The day-to-day reality of most offices is that everything runs smoothly. There’s usually enough desks for everyone. Most people can get a conference room when they need it. Most people make use of the work areas to be productive. The biggest risk in a workplace change is breaking the culture.
How does one actually learn how the workplace really works? The basic blocking and tackling that occurs in any other group: asking people. Surveys on how offices are used go a long way and systems to track usage data around desks/conference rooms/equipment. Blocking and tackling is most of the job in most areas and it’s just as true in real estate.
The biggest difference between real estate and other areas is that a workplace design isn’t going to change much from when it is implemented. That design is going to be in place for anywhere from 5 to 10 to 20 years depending on wear-and-tear. Planning too much around today can actually be a bad thing because the primary requirement of an office space is to be useful for years to come.
Quartz just published a phenomenal article titled Data shouldn’t drive all of your decisions. Go read it first because I can’t find a single thing I disagree with in it. It hits all of my favorite topics on innovation and decision making.
Go ahead, I’ll still be here after you finish reading it.
Done? Good! Because there’s some summary to unpack:
- When solving new problems, yesterday’s data isn’t going to give you the answers.
- Data is best used in story form, not in charts and tables.
- Just because most of the data says one thing, that doesn’t mean your conclusion won’t be something else entirely.
- Sometimes experience isn’t everything and can lead you down the wrong path.
I come across a lot of people who proudly proclaim that they are not “data people.” They avoid spreadsheets, they hate columns of numbers, and they claim to get confused easily amidst it all. I’m here to help them all understand – data is your friend and everyone is a data person.
Let’s start with a simple clarification about what “data” is. Data is simply information. It doesn’t have to be a million line spreadsheet, it can be the text of an email. Data is any recorded and referencable piece of information. That’s it. If you go through your email for the number of times you were asked a question, you are doing data analysis.
The common misunderstanding with data is that you need to know everything about Excel to be able to be a data person. Here there is a misunderstanding of the difference between raw data and formatted data. Anyone can work with formatted data but raw data is a different animal.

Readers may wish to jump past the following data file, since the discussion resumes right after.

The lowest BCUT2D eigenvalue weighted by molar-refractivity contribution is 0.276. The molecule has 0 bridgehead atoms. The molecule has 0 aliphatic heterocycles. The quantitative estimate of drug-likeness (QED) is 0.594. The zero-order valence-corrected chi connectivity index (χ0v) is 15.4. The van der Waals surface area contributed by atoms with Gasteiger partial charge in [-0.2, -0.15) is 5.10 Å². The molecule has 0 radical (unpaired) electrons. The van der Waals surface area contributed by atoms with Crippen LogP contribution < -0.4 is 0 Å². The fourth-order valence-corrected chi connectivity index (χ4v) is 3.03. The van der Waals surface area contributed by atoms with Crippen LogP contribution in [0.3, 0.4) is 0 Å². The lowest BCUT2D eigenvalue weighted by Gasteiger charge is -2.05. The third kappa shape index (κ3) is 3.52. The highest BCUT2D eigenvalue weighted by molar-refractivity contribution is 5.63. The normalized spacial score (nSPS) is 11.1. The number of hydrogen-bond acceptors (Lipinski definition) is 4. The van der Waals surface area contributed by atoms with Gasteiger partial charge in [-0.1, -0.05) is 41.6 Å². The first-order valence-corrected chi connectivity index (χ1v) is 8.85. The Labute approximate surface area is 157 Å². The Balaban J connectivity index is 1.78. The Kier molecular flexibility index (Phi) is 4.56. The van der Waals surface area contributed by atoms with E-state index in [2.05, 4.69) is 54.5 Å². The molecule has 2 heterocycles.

Raw data is that information which comes in that hasn’t been cleaned, checked, validated, or organized. This process of turning raw data into formatted data is not something that anyone should do. You have to understand the original intent of the data, understand relational data standards, and generally be comfortable inside of data tools. This is a specialized activity.
After the data is formatted, it’s now anyone’s to work with. At this point, working with data largely comes down to asking questions and using the data to answer those questions.
The basic skill set of many jobs can be boiled down to “knowing what questions to ask and getting the right answers.” Those answers may come from experience, reading tea leaves, interviewing other experts, or (most commonly) analyzing the data. If you know what questions to ask, you are 75% of the way to being good at working with data.
“Set it and forget it” is a popular saying on many late night infomercials. Take some new cooker, throw your food into it, push a few buttons and then a few hours later you have amazing gourmet meals with no effort. At least that’s the theory.
In the business world, many people have begun treating their algorithms the same way. They create these elaborate rules for metrics, benchmarking and scoring that will assess a thousand variables to come up with the perfect rank. The best will even apply the probability curves around the score that is generated. Today they may even give results that make sense.
Time is fickle. As time passes, conditions change. The rules that governed a process no longer apply because people begin moving back to cities or technologies change the way that work is done or home officing continues to pick up or local policies change the way that financials are calculated. Something always changes.
But this change is often not handled well in algorithms. Often, the team that builds them puts a pin in them and then moves on to the new shiny toy letting the old one run with no supervision. What this really means is that there is no one around to catch it when it stops returning valid answers. To a layperson it may seem like good numbers – everything worked, the data is all there, the results are consistent with what was previously calculated – yet now the answers are no longer statistically valid for some reason.
Shelf-life is a mandatory concept within the perishable food space. It should also be a concept within the data science space. Data can go stale over time much like algorithms can no longer be applicable.